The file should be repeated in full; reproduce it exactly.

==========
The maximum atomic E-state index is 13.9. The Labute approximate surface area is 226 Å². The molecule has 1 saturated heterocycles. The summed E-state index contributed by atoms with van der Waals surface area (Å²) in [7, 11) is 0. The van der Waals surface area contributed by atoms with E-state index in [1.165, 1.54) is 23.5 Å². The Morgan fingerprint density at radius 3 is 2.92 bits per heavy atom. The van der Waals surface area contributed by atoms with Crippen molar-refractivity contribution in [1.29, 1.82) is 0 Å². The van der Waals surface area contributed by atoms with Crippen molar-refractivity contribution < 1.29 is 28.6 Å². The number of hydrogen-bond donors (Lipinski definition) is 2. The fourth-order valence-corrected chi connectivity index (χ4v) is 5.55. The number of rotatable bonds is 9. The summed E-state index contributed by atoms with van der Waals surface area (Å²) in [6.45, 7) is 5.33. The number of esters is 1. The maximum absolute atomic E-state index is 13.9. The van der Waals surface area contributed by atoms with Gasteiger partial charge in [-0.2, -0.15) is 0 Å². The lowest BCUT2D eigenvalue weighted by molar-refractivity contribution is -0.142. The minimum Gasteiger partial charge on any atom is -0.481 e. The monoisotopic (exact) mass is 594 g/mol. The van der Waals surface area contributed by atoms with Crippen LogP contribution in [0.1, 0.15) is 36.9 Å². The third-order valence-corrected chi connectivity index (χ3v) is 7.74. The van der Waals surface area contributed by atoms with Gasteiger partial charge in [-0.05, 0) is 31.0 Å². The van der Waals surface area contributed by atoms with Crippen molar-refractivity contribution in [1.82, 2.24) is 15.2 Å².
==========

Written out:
The maximum atomic E-state index is 13.9. The Labute approximate surface area is 226 Å². The molecule has 1 saturated heterocycles. The summed E-state index contributed by atoms with van der Waals surface area (Å²) in [7, 11) is 0. The van der Waals surface area contributed by atoms with E-state index in [1.165, 1.54) is 23.5 Å². The Morgan fingerprint density at radius 3 is 2.92 bits per heavy atom. The van der Waals surface area contributed by atoms with Crippen molar-refractivity contribution in [1.29, 1.82) is 0 Å². The van der Waals surface area contributed by atoms with Crippen molar-refractivity contribution < 1.29 is 28.6 Å². The number of hydrogen-bond donors (Lipinski definition) is 2. The fourth-order valence-corrected chi connectivity index (χ4v) is 5.55. The number of rotatable bonds is 9. The summed E-state index contributed by atoms with van der Waals surface area (Å²) in [6.45, 7) is 5.33. The number of esters is 1. The maximum absolute atomic E-state index is 13.9. The van der Waals surface area contributed by atoms with Gasteiger partial charge in [-0.2, -0.15) is 0 Å². The lowest BCUT2D eigenvalue weighted by molar-refractivity contribution is -0.142. The minimum Gasteiger partial charge on any atom is -0.481 e. The monoisotopic (exact) mass is 594 g/mol. The van der Waals surface area contributed by atoms with Crippen LogP contribution in [0.1, 0.15) is 36.9 Å². The third-order valence-corrected chi connectivity index (χ3v) is 7.74. The van der Waals surface area contributed by atoms with Gasteiger partial charge in [-0.05, 0) is 31.0 Å². The van der Waals surface area contributed by atoms with Crippen molar-refractivity contribution in [1.82, 2.24) is 15.2 Å².